The moves seemed so hard the protection so far away. It was a revelation to repeat that climb in EBs.

The apron is a place where shoes really made a difference! The Krohauffers had a remarkable ability to lock on to an edge if you could find one, but with a stickier rubber you could friction over remarkably blank rock with relative ease.
T H

Boulder climber
the greasewood ghetto
May 16, 2009 - 03:23pm PT
" the Frost photos are no longer in his collection "
I bet some individual scans of these (though only magazine print) would look nice . They seem a little over-exposed anyway , they could be enlarged and darkened etc in any photoshop type program .
bvb

Social climber
flagstaff arizona
May 16, 2009 - 05:23pm PT
JL, didn't you do the first free ascent of the calf? i did that thing during the height of my slab climbing prowess and i thought it was pretty damn hard. i think you were more of an aproneer than you remember!
graham

Social climber
Ventura, California
May 16, 2009 - 09:10pm PT
All those old boots worked great. you just had to use them differently.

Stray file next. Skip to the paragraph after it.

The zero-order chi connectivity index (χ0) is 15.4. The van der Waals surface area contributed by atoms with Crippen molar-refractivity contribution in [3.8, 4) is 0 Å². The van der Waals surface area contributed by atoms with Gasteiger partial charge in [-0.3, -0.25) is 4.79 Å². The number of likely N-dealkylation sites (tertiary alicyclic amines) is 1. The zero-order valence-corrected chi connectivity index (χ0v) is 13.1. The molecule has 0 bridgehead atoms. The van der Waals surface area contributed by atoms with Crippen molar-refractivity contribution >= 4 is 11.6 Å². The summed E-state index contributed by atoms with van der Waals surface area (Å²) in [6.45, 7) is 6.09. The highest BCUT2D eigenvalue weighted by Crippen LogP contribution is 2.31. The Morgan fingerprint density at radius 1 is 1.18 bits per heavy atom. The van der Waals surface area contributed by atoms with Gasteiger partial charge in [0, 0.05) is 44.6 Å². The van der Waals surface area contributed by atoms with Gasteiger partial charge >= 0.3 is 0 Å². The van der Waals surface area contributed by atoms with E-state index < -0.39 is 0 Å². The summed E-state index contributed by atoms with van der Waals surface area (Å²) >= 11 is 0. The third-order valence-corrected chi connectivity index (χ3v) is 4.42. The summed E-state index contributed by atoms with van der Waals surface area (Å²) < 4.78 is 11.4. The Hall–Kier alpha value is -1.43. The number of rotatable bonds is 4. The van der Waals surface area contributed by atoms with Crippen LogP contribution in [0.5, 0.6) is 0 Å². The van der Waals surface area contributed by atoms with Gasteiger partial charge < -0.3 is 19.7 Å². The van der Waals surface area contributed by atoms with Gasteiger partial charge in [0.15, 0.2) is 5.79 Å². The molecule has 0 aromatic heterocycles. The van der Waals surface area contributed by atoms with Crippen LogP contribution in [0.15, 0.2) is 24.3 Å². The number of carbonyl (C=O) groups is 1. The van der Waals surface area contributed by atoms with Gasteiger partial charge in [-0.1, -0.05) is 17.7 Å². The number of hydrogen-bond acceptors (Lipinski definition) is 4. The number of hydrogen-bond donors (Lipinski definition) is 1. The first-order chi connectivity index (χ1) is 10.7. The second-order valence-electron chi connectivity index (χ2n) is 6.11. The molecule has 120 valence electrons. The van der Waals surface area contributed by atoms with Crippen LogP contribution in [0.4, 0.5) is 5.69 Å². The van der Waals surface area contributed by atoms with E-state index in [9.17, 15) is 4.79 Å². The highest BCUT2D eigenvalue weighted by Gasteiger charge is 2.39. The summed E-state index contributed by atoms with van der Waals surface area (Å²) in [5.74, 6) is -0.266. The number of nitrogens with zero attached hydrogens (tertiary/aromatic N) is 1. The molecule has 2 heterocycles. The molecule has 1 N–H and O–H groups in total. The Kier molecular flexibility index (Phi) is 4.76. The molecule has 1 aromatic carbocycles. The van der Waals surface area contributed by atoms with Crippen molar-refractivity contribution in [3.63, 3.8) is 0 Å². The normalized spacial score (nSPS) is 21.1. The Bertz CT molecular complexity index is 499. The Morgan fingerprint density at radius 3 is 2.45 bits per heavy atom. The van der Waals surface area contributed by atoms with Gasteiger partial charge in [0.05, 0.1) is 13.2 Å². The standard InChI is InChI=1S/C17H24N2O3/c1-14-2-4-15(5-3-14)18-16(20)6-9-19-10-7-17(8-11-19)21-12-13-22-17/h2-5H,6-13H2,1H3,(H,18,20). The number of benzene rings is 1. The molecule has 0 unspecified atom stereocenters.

Largo

Sport climber
Venice, Ca
May 16, 2009 - 09:41pm PT
BVB wrote: "JL, didn't you do the first free ascent of the calf? i did that thing during the height of my slab climbing prowess and i thought it was pretty damn hard. i think you were more of an aproneer than you remember!"

I climbed over there a fair amount and did a couple intersting things, including The Calf (seemed horrendous in PAs), and Mouth to Perhaps, with Rick Accomazzo, a route that had a truly king-sized runout (75 foot fall possibility) that Ricky absolutely nailed on the FA. But there were a ton of other routes over there that I never got on because at that time our focus was on the bigger and steper stuff on Middle C.

Nevertheless I regret not doing more over there. It's great to see these archive photos and to hear about the old history/FA stories. Doing that stuff in Kronehoffers (sp?) with quarter inch bolts is a totally unheard of fandango thing these days.

JL
guido

Trad climber
Santa Cruz/New Zealand/South Pacific
Topic Author's Reply - May 17, 2009 - 01:38am PT
Peter
Been working like mad to get the boat ready for a passage from NZ to Fiji-waiting for a good weather window but the Aussies keep sending these nasty, complex Lows across the Tasman to sweet little NZ. Soon as it looks good we are outta here, head north until the socks come off and the butter melts. Looking for some old shots of when Boche and I did the first ascent of Marginal-funny story behind that one.

cheers
dogtown

climber
Cheyenne,Wyoming
May 17, 2009 - 02:41am PT
Man, I think, as I have said before it is the best! long slab route in the Valley (To the Oasis.) Where are the hardcore kids now.